This condition makes the wind more susceptible to substance movement.
It has been also evident that mass movement is also occurring due to the earth’s crust activities and human activities (Singh & et. al., 2011, p. 80).
Water is also a moving process. This is due to the fact that this area is moderately flat, which allows water to transport the materials on the surface.
The region is characterized by moderate climatic conditions due to its location between the pole and the tropics. (Oliver 2005, p.81).
The region is dominated by wind and water movement processes.
The region is vulnerable to water movement because of its moderately flat terrain and heavy rainfalls.
Floods can be caused by excess water, which flows down slope with the help of gravity (Smellie & Chapman 2002 p.67).
Water will transport substances that are not in their original positions.
Potential Dominance Of Other Processes Influences
Other than the lateral movement processes mentioned above, other processes can also be implicated in significant lateral movement.
Tide and currents
The lateral movement process of tides and currents is also known to move substances.
The oceans and seas are affected by tides.
Tides are caused by a sudden shift in the position of two surfaces on the ocean’s surface.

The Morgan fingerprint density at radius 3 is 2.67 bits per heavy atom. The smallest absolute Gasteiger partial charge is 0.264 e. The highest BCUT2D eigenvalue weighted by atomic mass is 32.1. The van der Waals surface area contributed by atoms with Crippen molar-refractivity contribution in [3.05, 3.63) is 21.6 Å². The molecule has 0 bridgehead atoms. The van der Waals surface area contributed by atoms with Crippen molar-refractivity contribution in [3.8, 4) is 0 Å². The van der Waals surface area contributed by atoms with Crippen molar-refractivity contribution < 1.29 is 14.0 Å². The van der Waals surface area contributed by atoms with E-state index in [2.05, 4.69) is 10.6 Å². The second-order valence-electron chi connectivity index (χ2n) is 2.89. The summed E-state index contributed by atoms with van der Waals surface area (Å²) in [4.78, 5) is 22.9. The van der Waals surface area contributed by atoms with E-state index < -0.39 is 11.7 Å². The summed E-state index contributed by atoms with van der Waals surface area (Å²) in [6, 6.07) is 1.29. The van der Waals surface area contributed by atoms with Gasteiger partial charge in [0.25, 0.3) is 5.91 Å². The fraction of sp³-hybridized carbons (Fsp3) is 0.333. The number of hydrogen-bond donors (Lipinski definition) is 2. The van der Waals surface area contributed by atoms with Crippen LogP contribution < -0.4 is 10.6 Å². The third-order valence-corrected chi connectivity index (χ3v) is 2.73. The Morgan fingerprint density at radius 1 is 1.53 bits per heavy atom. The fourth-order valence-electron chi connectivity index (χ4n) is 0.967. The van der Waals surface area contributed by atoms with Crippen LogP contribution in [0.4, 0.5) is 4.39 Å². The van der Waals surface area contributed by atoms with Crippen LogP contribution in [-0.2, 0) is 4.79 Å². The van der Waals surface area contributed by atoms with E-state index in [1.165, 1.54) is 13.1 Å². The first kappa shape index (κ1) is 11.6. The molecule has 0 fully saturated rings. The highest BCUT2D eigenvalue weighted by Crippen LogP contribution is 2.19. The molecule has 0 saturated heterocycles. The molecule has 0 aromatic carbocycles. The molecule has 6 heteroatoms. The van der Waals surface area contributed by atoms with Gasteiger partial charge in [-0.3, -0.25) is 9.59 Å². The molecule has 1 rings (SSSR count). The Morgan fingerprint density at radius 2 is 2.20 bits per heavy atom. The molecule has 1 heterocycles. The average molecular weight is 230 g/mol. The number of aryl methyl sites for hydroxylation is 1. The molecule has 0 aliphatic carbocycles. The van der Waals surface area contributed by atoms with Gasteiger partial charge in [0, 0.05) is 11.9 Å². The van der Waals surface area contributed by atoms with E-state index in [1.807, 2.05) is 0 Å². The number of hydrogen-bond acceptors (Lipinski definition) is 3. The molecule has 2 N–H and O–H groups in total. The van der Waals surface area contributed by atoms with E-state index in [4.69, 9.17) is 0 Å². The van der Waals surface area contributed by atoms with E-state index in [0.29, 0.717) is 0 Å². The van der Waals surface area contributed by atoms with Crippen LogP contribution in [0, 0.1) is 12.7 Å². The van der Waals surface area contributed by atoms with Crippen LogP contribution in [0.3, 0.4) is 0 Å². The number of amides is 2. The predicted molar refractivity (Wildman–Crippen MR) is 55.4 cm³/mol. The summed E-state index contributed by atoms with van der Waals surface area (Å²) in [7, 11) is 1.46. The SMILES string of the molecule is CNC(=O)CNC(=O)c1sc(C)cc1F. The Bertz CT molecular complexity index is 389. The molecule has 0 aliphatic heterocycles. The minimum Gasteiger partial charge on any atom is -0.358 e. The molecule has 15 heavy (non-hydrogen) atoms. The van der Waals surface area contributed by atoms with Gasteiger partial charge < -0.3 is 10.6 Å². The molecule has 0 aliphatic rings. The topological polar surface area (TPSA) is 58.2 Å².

The tide will rise to the shores of the land and will carry along the substances on the earth’s surface.
The tide is also assisted by gravity, as it will need to return to the shores but with the substances it has carried (Swinbank & et al. 2003 p.98).
It is also important because it can transport substances from one place to another.
Hill slopes and slides
The extra soil saturation on the slope of a hill can aid in lateral transport.
The soil that is saturated with water will lose its grip on the hillside and slide down the slope.
The saturated soil is seen to transport and carry substances as it moves down the slope (White &et.2014, p. 88).
This is also significant because it can also be perceived as transporting substances with the help of gravity.
The process is illustrated in the figure below.
It is evident that lateral transport processes can occur at all positions, as shown in the paper.
They can transport substances from one place to another.
These processes can also be seen as being linked because one process could depend on the other.